Barely two months after listing on the Nigeria Stock Exchange (NSE), the MTN Group has announced changes to the board of its Nigerian subsidiary, MTN Nigeria Communications Plc.
Announced via the NSE, the six directors that have worked with the company since their appointment in 2001 and seen it list will now give way to 14 new appointees comprising 13 directors.
These appointees are scheduled to take over from 2 September 2019.
Ernest Ndukwe, a former Nigerian Communications Commission (NCC) executive director, is the appointed Board Chairman Designate taking over from Pascal Dozie. Four of the six newly-integrated directors have a background in financial services, including Michael Onochie Ajukwu (independent non-executive Director), Muhammad K. Ahmad (independent non-executive director), Andrew Alli (non-executive director) and Ifueko Okauru (non-executive director).
AB Mahmoud (non-executive director) has a legal background and chaired the Committee that drafted the Securities and Exchange Commission Code of Corporate Governance for Public Companies 2011, while non-executive director Omobola Johnson has an engineering background.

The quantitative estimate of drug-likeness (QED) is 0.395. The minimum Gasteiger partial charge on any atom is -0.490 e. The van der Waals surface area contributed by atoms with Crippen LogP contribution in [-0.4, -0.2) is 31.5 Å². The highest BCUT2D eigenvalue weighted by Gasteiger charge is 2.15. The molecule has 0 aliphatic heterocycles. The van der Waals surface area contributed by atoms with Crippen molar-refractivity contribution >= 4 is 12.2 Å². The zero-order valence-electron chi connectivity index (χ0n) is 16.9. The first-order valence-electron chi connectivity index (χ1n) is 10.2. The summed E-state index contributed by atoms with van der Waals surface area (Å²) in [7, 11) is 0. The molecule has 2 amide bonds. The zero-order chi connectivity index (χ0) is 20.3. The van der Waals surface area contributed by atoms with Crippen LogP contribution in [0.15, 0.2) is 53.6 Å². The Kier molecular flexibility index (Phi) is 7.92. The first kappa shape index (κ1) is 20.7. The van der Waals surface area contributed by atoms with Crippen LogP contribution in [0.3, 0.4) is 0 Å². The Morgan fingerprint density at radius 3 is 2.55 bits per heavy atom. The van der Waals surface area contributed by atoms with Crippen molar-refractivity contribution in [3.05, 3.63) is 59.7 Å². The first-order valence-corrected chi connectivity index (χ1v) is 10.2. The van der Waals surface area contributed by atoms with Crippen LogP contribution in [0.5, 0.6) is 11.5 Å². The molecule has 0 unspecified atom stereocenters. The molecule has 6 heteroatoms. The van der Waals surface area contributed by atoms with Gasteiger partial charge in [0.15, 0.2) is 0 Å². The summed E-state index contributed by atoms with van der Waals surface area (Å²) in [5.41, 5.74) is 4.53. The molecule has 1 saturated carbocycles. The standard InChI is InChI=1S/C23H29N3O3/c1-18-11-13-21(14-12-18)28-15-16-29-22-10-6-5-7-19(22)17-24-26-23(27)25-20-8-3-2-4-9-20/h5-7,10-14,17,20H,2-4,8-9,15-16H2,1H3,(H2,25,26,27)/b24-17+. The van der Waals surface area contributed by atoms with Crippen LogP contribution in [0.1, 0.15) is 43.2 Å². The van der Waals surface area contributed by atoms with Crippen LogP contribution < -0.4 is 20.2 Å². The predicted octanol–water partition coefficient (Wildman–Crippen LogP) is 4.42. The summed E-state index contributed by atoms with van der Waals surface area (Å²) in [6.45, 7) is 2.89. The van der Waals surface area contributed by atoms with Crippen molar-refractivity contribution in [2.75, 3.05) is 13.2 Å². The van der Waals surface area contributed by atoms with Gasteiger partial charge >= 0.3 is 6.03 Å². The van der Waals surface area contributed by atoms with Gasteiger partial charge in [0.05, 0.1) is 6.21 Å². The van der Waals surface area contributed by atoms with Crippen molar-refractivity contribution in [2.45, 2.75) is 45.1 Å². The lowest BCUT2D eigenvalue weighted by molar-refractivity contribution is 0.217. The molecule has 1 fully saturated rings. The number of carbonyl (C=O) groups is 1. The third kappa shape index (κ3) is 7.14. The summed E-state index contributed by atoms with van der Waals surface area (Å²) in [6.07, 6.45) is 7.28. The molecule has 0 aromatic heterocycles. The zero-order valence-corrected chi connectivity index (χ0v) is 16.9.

Johnson served as Nigeria's Minister of Communication and Technology from 2011 to 2015.
Maintaining its lead
According to the NCC, MTN Nigeria is leading the local market and has 64.8 million active subscribers or 37% share.
The new board would be saddled mainly with the responsibility to maintain the telco's market position and push for a greater market share over other licensed service providers using different technologies including GSM, CDMA, fixed wireless and fixed wired.
The NCC states that as at May 2019, 99% of subscribers in Nigeria still use GSM technology as a telecom service
Since April 2018 only MTN has witnessed a slight drop in its subscriber base, while Airtel and Globacom have grown theirs by about 15% over the same period.
MTN Nigeria's new board will have to work to improve the company's relationship with industry authorities, which has been tested in recent years because of regulatory issues.
In late 2018, MTN had to agree to pay Nigeria US$53-million to settle a dispute over a multi-billion dollar dividend repatriation. The agreement was reached after the telco paid over US$1-billion for defying an NCC ruling on unregistered SIM cards and agreed to list on the NSE.
Making progress on these issues will help MTN Nigeria as local competition within telecommunications industry intensifies.
The country's teledensity has recently dropped below 100% since March 2019 (a feat it first achieved in January 2015) after having reached 124% this February.